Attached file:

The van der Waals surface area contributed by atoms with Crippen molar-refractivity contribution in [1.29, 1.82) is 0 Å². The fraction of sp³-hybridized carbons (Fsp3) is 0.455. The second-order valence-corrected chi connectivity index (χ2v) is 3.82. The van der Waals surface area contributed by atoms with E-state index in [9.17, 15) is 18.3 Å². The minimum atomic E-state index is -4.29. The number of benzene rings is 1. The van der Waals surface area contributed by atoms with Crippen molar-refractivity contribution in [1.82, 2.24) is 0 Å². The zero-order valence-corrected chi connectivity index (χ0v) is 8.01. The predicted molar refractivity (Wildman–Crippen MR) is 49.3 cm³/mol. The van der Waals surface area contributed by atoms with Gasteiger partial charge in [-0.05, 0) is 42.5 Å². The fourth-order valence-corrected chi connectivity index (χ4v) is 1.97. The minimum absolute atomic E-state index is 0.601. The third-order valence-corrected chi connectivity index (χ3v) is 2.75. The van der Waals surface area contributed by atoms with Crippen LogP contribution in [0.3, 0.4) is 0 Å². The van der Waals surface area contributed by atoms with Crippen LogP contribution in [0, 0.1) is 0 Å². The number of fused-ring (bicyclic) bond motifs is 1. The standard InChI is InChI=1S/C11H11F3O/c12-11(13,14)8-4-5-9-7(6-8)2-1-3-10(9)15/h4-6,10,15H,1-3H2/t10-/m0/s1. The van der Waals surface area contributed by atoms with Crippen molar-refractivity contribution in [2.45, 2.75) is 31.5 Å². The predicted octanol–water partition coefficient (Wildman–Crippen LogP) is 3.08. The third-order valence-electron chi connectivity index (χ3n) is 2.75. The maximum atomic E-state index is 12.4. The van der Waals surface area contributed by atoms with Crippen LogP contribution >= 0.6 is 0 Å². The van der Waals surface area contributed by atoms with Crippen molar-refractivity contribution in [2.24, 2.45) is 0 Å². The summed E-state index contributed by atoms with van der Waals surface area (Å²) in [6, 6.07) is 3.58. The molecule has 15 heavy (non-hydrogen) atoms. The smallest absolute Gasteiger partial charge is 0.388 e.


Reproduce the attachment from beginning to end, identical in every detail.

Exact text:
The van der Waals surface area contributed by atoms with Crippen molar-refractivity contribution in [1.29, 1.82) is 0 Å². The fraction of sp³-hybridized carbons (Fsp3) is 0.455. The second-order valence-corrected chi connectivity index (χ2v) is 3.82. The van der Waals surface area contributed by atoms with E-state index in [9.17, 15) is 18.3 Å². The minimum atomic E-state index is -4.29. The number of benzene rings is 1. The van der Waals surface area contributed by atoms with Crippen molar-refractivity contribution in [1.82, 2.24) is 0 Å². The zero-order valence-corrected chi connectivity index (χ0v) is 8.01. The predicted molar refractivity (Wildman–Crippen MR) is 49.3 cm³/mol. The van der Waals surface area contributed by atoms with Gasteiger partial charge in [-0.05, 0) is 42.5 Å². The fourth-order valence-corrected chi connectivity index (χ4v) is 1.97. The minimum absolute atomic E-state index is 0.601. The third-order valence-corrected chi connectivity index (χ3v) is 2.75. The van der Waals surface area contributed by atoms with Crippen LogP contribution in [0.3, 0.4) is 0 Å². The van der Waals surface area contributed by atoms with Crippen LogP contribution in [0, 0.1) is 0 Å². The number of fused-ring (bicyclic) bond motifs is 1. The standard InChI is InChI=1S/C11H11F3O/c12-11(13,14)8-4-5-9-7(6-8)2-1-3-10(9)15/h4-6,10,15H,1-3H2/t10-/m0/s1. The van der Waals surface area contributed by atoms with Crippen molar-refractivity contribution in [2.45, 2.75) is 31.5 Å². The predicted octanol–water partition coefficient (Wildman–Crippen LogP) is 3.08. The third-order valence-electron chi connectivity index (χ3n) is 2.75. The maximum atomic E-state index is 12.4. The van der Waals surface area contributed by atoms with Crippen LogP contribution >= 0.6 is 0 Å². The van der Waals surface area contributed by atoms with Crippen molar-refractivity contribution in [2.24, 2.45) is 0 Å². The summed E-state index contributed by atoms with van der Waals surface area (Å²) in [6, 6.07) is 3.58. The molecule has 15 heavy (non-hydrogen) atoms. The smallest absolute Gasteiger partial charge is 0.388 e.